This goes well beyond simply collecting information to analyze the effectiveness of a rule or make a report to Congress. Indeed, these orders are not able precisely because they signal aness by Director Chopra to use the CFPB’s market-monitoring authority to gather information from companies that the agency might otherwise only be able to collect when a supervisory examination or investigation enforcement is required. Both of those are agency actions that are largely non-public in nature.
In fact, the results of individual supervisory examinations are never made public (the CFPB publishes quarterly its Supervisory Highlights discussing examinations in an aggregate and anonymized fashion). Enforcement investigations, on occasion, may become public if the CFPB legislates a federal district court to enforce a civil investigative demand against an entity or individual. More typically, they culminate in public consent orders or litigation. The agency has developed procedural rules aimed at protecting against disclosure of business information acquired during an examination or investigation.
Moreover, sections 1024 and 1025 of the Consumer Financial Protection Act limit the CFPB’s authority to conduct supervisory examinations to certain entities and certain markets specified by statute and to those entities for whom “the Bureau has reasonable cause to determine” are engaged in conduct that poses risks to consumers in connection with their offering or provision of consumer financial products or services. And the CFPB’s enforcement authority, though formidable, nonetheless requires its civil investigative demands for information to individuals or entities to “state the nature of the conduct constituting the alleged violation which is under investigation.”
No such limitations appear to cabin the CFPB’s power to demand information in support of its market-monitoring authority. To be sure, the Big Tech orders provide that they are not being issued pursuant to either the Bureau’s supervisory or enforcement authority (interestingly, the BNPL orders replicate the same sentence about not being a supervisory order but omit the disclaimer that they are not enforcing orders ). And the statutory provision authorizing the CFPB to monitor markets provides that information produced in response is afforded confidential treatment.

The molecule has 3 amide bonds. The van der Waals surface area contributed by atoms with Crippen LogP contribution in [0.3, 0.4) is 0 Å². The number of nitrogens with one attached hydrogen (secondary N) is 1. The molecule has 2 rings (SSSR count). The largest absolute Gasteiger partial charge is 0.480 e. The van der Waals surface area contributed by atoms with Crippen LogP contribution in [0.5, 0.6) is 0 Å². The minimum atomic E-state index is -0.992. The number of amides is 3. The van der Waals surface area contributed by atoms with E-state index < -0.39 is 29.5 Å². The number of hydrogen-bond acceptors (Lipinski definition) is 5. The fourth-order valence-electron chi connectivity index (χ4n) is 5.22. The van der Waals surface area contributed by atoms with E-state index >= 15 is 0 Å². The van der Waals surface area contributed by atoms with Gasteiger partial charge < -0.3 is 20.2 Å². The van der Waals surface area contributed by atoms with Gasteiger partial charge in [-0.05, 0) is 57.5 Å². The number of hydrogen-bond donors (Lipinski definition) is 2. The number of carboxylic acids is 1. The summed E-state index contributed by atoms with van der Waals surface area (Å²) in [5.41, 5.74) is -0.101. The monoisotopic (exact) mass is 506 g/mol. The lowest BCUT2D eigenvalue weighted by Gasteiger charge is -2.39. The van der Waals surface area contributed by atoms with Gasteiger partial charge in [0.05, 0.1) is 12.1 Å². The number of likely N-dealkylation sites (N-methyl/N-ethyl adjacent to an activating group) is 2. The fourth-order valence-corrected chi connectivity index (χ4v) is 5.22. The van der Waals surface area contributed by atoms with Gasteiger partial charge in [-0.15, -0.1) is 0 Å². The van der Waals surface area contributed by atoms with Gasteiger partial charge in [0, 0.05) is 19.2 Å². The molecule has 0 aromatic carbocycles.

But the lack of express safeguards that prohibit disclosure of sensitive information in the supervisory and enforcement contexts is likely to unsettle recipients of market-monitoring orders that seek proprieties or closely held information such as revenue streams or how a product works.
By repurposing a statutory authority, Director Chopra appears to have harnessed a power to gather information from entities in a manner that allows the CFPB to bypass the internal hurdles, however nominal, it must clear to commence a supervisory exam or open an enforcement investigation.
The public announcement of these market-monitoring orders has the undoubtedly unwelcome result of sparking innuendo, rattling markets, and shining a glaring spotlight on leading companies that conceive of themselves as the charge on innovation in the payments and small dollar lending spaces. And although an entity may choose to disregard an order, leaving the CFPB to apply for judicial process to compel compliance, doing so is not without reputational risk, particularly if a court agrees that the agency is entitled to part or all of the information it seeks .
Indeed, merely receiving a market-monitoring order may lead a company, and other similar innovators in the consumer finance markets, to engage in some internal recalibration of their practices to preempt further scrutiny by the CFPB, without the benefit of the dialogue between the regulator and the regulated entity that occurs in the supervision and enforcement contexts.
And if that happens, the CFPB could effect reform of certain business practices in certain markets without expending any supervisory or enforcement resources. That might be a win for the agency, and possibly for the American consumer, but it could come at the cost of eroding confidence that government institutions will not apply heavy-handed pressure to achieve policy objectives outside of their normal channels.